3. Europe: Finally, Europe’s own military, cultural and diplomatic strategy as well as its domestic policy will play a decisive role for the future of transatlantic relations. For all the programs designed to foster transatlantic identity and cohesion, Europeans today are living on the sociocultural and political investments of past generations. There is no doubt that non-state liaisons – academics, tourism, cultural exchange, business – are flourishing and will continue to ensure mutual communication, capital flow and sympathy. But there is also no doubt that the EU needs to provide citizens with a vision of leadership and who its most reliable partners will be in the future. (Note that in poll conducted the summer 2022, 71% of young Europeans demanded that EU leaders should prioritize security, even before climate change[3]).

There is not much policy makers in Brussels or Berlin can do in regard to the development of the first two points—U.S. domestic politics and diplomacy. They do, however, need to take a position on these and develop strategic answers: How will Germany and the European Union address the increasing malleability of U.S. electoral outcomes and policy making? How do they imagine Russia and European relations to Russia, post-Putin and postwar? How will they navigate the difficult balance between China and the United States? How, in short, do they envision the future of transatlantic relations beyond the status quo?

It’s the third point that is essential and this is my plea: At the end of the day, the transatlantic alliance is about, but should also be about more than an external threat on the part of a sole illiberal actor. Its future, its quality and its longevity depend, yes, on things beyond Europeans’ control but not exclusively so. To this end, Germany and Europe must, A., urgently plan and position themselves in regard to their collective future security policy. This does not necessarily entail a move outside of NATO but it does mean greater responsibility within the same. B. Both need to realize, in tandem with the United States that liberal democracies must display greater solidarity (rather than strife) on the basis of shared values. These do not merely entail wealth and geostrategic interest but liberal tenets that we share and fought for, in the past. C. Finally, European leaders need to provide young people in their respective countries with perspectives that render these values real, meaningful, and liveable: by way of employment and empowerment for the future; by way of security and international exchange; and by way of vision for a good and fulfilling life, in peace.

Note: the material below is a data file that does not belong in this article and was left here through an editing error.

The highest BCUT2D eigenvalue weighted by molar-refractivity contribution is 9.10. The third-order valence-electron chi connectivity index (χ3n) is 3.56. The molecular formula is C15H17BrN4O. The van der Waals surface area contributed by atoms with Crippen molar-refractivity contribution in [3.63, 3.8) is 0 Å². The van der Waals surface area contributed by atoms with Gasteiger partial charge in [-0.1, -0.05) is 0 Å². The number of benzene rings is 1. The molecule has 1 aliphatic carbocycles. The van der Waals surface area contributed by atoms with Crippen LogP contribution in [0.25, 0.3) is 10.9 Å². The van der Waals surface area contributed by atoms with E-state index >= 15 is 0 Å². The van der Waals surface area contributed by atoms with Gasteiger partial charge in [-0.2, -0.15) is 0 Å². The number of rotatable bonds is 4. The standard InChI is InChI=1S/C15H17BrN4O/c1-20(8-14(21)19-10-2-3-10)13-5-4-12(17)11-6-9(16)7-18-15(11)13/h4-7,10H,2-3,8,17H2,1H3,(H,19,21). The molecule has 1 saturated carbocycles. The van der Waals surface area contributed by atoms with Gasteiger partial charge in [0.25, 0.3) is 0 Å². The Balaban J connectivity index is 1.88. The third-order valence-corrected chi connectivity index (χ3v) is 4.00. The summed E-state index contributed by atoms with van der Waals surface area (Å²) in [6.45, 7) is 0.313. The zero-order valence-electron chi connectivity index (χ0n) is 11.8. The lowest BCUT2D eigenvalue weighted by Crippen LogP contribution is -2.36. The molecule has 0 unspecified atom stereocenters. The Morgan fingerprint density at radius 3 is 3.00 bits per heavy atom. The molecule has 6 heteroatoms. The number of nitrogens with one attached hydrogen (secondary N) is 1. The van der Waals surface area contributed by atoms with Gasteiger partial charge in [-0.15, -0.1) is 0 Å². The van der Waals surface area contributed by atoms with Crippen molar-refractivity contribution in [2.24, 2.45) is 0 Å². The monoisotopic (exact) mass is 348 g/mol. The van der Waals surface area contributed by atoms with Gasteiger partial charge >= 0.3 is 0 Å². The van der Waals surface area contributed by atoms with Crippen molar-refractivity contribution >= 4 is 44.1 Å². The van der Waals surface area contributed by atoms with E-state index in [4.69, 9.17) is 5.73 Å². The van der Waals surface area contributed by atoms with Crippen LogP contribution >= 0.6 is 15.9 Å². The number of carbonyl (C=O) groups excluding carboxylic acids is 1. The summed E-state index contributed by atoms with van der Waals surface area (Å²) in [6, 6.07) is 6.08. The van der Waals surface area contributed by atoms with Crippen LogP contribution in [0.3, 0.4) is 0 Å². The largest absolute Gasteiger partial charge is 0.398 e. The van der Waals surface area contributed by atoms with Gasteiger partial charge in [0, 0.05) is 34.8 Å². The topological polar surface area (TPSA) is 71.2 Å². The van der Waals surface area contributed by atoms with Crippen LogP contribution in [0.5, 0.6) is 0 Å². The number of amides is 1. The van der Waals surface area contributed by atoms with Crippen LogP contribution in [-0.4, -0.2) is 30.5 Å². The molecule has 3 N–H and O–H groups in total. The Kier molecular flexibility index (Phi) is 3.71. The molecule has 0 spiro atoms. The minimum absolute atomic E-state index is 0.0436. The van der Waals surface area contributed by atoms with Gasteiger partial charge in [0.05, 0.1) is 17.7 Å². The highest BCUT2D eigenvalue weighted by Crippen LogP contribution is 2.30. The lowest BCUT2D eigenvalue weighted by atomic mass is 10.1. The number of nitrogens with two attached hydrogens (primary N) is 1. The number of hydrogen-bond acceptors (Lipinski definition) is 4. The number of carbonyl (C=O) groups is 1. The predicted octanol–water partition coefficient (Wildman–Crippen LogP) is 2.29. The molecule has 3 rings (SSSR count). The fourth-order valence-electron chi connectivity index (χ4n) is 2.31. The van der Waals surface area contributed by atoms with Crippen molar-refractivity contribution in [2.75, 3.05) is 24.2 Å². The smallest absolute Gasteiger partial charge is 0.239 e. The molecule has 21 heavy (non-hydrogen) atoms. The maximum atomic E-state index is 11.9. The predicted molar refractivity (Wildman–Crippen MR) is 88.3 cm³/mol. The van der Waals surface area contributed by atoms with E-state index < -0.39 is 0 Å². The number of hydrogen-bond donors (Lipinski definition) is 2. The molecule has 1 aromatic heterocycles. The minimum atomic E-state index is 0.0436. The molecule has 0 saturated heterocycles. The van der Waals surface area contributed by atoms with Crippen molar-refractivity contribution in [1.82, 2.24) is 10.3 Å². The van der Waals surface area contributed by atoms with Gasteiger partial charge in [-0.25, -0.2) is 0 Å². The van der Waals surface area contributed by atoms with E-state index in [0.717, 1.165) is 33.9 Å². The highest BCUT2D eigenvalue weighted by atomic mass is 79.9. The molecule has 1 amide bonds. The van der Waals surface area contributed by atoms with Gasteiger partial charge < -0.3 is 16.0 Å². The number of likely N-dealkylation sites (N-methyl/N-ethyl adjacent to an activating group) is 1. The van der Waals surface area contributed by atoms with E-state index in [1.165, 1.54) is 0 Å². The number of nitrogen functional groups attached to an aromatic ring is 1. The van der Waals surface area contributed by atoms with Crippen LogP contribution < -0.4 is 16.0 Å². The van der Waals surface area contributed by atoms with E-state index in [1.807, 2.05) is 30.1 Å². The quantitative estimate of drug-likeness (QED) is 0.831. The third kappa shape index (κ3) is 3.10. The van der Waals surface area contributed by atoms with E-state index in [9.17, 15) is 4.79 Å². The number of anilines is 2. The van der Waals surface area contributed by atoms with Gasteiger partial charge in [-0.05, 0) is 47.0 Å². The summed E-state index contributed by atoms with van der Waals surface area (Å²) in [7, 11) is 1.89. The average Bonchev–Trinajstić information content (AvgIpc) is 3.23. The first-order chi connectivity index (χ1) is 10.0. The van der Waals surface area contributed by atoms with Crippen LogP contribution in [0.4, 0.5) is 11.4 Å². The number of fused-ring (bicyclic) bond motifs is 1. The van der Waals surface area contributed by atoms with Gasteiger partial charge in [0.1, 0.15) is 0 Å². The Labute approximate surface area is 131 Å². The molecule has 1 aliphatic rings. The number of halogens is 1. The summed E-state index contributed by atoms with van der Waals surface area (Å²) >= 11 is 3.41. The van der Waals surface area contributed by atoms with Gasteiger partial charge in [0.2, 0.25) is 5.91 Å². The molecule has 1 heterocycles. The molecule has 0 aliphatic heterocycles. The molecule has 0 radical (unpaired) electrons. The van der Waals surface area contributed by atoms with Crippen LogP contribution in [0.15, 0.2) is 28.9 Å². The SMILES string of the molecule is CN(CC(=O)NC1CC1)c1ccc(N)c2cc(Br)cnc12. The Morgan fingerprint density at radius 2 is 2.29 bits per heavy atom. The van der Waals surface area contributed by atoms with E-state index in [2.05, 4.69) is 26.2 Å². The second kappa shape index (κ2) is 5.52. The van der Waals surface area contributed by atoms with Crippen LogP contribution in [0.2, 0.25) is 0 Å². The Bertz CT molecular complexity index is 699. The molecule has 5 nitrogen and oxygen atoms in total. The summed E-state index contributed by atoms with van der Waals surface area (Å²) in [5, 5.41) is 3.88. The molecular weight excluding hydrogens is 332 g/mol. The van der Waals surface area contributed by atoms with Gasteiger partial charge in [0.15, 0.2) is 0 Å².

So long, Transatlantica!

[1] I am grateful to Thomas Risse for his comments on this blog.

[2] David Engerman, Modernization from the other Shore: American Intellectuals and the Romance of Russian Development (Cambridge: Harvard University Press, 2004).

[3] Frank Costigliola, “Unceasing Pressure for Penetration: Gender, Pathology, and Emotion in George Kennan’s Formation of the Cold War,” Journal of American History, 83, 4 (March 1997): pp. 1309–1339.

[4] Daria Kasnitz, “2022: The European Year of Youth – What do Young Europeans Think About the EU?”, 14 July 2022, New Perspectives on Global and European Dynamics, BertelsmannStiftung, https://globaleurope.eu/europes-future/2022-the-european-year-of-youth-what-do-young-europeans-think-about-the-eu/.

Prof. Dr. Jessica Gienow-Hecht is a Principal Investigator at SCRIPTS, professor of history, and chair of the department of history at the John F. Kennedy Institute for North American Studies at the Freie Universität Berlin.